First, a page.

Wolverhampton, United Kingdom, March 21 (04:18 PM PKT)(AFP/APP): As his oxygen levels plunged dangerously low, Darren Buttrick had just 15 minutes to call his family before he was sedated and put on a ventilator.
“Those 15 minutes were the worst of my life, just ringing my wife, hearing her cry,” the 49-year-old told AFP at his home in Wolverhampton in central England, looking back on the year since he contracted Covid-19 in March 2020. The government confirmed the first death from Covid-19 on March 5. Since then, the toll has climbed to more than 125,000 — the highest in Europe.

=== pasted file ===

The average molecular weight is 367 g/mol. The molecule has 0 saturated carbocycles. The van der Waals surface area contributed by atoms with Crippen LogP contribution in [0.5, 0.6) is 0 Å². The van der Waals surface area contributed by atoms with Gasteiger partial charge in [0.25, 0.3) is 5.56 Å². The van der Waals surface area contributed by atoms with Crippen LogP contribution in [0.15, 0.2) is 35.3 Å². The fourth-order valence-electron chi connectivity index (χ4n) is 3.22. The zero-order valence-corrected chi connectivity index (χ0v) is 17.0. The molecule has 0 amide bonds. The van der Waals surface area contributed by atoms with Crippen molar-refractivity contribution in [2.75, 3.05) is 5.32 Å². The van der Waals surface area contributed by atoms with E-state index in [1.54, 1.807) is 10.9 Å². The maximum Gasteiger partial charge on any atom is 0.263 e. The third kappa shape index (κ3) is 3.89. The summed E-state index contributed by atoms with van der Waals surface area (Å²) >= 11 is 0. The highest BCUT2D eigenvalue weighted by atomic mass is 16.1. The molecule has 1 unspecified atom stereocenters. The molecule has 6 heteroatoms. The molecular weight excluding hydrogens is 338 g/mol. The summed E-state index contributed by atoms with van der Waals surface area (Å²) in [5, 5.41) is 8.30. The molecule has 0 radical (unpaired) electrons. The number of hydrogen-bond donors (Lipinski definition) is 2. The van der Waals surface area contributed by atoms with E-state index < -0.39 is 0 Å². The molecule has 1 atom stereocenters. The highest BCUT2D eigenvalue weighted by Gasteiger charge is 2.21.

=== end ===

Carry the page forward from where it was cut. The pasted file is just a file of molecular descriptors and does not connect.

Some who fell ill early in the pandemic have made a complete physical recovery, but the psychological impact is profound. “It’s still very raw, it’s still very emotional,” says Buttrick, looking tearful as he remembers lying in hospital surrounded by other patients hooked up to bleeping machines, some of whom did not survive.
He recalls thinking: “Once I’m put to sleep, I may never wake up.” “Those images never leave you,” he says, adding that the experience has changed his outlook on life. He has become less of a workaholic in his job as sales director at a mobile phone operator, focusing more on time with his wife and three daughters.
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